Time filter

Source Type

Saeed S.,Global Change Impact Studies Center | Saeed S.,Max Planck Institute for Meteorology | Liu Y.,Beijing Climate Center
Theoretical and Applied Climatology | Year: 2011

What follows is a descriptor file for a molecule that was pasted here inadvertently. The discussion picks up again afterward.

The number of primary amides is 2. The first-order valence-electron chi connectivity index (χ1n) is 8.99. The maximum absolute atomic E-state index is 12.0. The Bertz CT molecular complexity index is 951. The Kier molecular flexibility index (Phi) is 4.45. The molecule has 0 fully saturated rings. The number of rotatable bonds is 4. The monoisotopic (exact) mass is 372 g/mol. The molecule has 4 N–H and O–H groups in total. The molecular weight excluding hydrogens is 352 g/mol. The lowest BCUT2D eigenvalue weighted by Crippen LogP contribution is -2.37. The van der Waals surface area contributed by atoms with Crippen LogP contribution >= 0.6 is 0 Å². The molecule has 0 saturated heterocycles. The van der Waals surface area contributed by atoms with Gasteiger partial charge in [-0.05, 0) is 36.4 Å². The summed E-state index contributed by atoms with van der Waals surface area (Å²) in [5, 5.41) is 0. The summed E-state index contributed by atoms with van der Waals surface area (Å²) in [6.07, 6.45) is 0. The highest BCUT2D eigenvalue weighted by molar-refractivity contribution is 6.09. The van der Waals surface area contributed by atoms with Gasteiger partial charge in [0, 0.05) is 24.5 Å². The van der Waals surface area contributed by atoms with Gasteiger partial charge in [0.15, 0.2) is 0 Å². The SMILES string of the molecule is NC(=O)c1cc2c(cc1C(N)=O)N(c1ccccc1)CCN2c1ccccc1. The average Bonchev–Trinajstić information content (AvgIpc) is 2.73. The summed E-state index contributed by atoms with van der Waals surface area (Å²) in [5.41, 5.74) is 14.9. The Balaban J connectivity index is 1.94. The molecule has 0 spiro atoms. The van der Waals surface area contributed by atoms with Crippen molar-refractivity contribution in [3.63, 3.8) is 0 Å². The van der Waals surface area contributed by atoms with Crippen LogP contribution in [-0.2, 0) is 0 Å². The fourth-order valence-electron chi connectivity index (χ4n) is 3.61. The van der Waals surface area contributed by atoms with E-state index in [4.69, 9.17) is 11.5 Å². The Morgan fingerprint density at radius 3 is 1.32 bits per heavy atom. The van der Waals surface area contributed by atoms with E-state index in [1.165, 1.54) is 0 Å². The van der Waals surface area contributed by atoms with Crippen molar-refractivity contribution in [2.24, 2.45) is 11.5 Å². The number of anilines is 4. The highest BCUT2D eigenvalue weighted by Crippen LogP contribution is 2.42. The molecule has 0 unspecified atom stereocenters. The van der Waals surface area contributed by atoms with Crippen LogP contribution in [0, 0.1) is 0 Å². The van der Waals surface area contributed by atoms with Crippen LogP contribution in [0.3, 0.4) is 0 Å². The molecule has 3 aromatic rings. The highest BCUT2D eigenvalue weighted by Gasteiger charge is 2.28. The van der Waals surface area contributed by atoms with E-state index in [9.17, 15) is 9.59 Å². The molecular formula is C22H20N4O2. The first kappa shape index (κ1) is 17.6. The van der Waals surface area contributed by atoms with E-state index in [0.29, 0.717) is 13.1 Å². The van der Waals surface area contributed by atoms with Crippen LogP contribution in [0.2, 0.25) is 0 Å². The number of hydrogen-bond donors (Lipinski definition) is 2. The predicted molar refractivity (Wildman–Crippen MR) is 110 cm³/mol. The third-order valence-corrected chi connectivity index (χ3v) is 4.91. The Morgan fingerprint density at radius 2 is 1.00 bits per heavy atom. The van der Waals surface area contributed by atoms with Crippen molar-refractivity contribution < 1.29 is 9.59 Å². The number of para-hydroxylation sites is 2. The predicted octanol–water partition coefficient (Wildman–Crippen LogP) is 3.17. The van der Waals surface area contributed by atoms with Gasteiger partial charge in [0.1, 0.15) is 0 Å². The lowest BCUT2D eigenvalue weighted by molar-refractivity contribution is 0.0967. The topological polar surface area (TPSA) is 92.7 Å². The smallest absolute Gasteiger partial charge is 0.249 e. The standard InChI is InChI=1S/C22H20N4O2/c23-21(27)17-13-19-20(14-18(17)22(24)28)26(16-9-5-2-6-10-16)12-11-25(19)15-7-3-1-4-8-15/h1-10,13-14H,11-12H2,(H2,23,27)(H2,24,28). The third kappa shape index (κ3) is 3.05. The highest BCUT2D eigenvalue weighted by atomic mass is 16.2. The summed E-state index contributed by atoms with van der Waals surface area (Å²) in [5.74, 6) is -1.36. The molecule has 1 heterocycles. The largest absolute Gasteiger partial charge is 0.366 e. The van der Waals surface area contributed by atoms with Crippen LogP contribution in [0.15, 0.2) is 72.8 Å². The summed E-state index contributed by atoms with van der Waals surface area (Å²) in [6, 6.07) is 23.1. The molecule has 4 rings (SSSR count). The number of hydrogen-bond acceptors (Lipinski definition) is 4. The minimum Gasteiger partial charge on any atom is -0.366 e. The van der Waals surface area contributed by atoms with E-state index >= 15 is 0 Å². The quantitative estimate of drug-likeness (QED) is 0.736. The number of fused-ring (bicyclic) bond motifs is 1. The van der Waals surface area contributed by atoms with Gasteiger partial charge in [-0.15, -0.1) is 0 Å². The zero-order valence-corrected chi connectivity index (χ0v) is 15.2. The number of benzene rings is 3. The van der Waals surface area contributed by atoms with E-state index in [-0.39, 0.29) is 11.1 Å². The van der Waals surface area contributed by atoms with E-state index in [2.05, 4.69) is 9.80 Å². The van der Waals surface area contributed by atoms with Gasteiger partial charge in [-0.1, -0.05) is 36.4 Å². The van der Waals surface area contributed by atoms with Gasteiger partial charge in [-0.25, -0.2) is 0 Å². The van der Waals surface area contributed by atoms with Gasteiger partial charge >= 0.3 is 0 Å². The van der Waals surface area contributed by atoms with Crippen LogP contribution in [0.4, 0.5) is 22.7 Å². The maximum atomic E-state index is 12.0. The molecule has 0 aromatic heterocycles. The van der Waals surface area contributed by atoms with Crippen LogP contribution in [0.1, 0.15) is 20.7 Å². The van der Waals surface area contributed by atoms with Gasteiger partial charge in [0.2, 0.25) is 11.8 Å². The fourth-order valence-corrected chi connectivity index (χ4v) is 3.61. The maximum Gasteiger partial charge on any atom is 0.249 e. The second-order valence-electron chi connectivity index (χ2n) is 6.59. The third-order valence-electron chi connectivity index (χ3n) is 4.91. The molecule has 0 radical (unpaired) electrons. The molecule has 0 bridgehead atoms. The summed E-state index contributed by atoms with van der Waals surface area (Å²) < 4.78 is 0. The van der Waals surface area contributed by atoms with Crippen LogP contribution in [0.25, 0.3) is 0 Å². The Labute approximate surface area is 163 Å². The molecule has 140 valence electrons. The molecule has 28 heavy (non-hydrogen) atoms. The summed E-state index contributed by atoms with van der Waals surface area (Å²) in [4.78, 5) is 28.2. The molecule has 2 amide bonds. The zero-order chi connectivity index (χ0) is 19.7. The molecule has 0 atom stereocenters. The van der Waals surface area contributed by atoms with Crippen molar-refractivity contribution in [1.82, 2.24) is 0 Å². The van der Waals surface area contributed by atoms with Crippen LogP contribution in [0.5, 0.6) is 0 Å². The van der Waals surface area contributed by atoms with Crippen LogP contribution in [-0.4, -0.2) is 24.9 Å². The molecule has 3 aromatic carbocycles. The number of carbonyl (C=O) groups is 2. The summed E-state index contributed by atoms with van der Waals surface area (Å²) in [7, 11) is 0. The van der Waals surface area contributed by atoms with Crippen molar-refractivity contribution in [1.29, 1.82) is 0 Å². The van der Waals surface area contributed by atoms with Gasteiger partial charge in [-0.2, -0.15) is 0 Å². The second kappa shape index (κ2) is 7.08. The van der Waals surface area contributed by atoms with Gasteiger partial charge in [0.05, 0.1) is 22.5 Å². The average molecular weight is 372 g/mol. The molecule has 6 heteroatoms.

Multiyear (1983-2006) hindcast simulation of summer monsoon over South Asia has been carried out using the regional climate model of the Beijing Climate Centre (BCC_RegCM1. 0). The regional climate model (hereafter BCC RCM) is nested into the global climate model of the Beijing Climate Centre BCC_CGCM1. 0 (here after CGCM). The regional climate model is initialized on 01 May and integrated up to the end of the September for 24 years. Compared to the driving CGCM the BCC RCM reproduces reasonably well the intensity and magnitude of the large-scale features associated with the South Asia summer monsoon such as the upper level anticyclone at 200 hPa, the mid-tropospheric warming over the Tibetan plateau, the surface heat low and the 850 hPa moisture transport from ocean to the land. Both models, i.e., BCC RCM and the driving CGCM overestimates (underestimates) the 850 hPa southwesterly flow over the northern (southern) Arabian Sea. Moreover, both models overestimate the seasonal mean precipitation over much of the South Asia region compared to the observations. However, the precipitation biases are significantly reduced in the BCC RCM simulations. Furthermore, both models simulate reasonably the interannual variability of the summer monsoon over India. The precipitation index simulated by BCC RCM shows significant correlation (0.62) with the observed one. The BCC RCM simulates reasonably well the spatial and temporal variation of the precipitation and surface air temperature compared to the driving CGCM. Further, the temperature biases are significantly reduced (1-4°C) in the BCC RCM simulations. The simulated vertical structure of the atmosphere show biases above the four sub-regions, however, these biases are significantly reduced in the BCC RCM simulations compared to the driving CGCM. Compared to the driving CGCM, the evolution processes of the onset of summer monsoon, e.g., the meridional temperature gradient and the vertical wind shear are well simulated by the BCC RCM. The 24-year simulations also show that with a little exception the BCC RCM is capable to reproduce the monsoon active and break phases and the intraseasonal precipitation variation over the Indian subcontinent. © 2010 Springer-Verlag. Source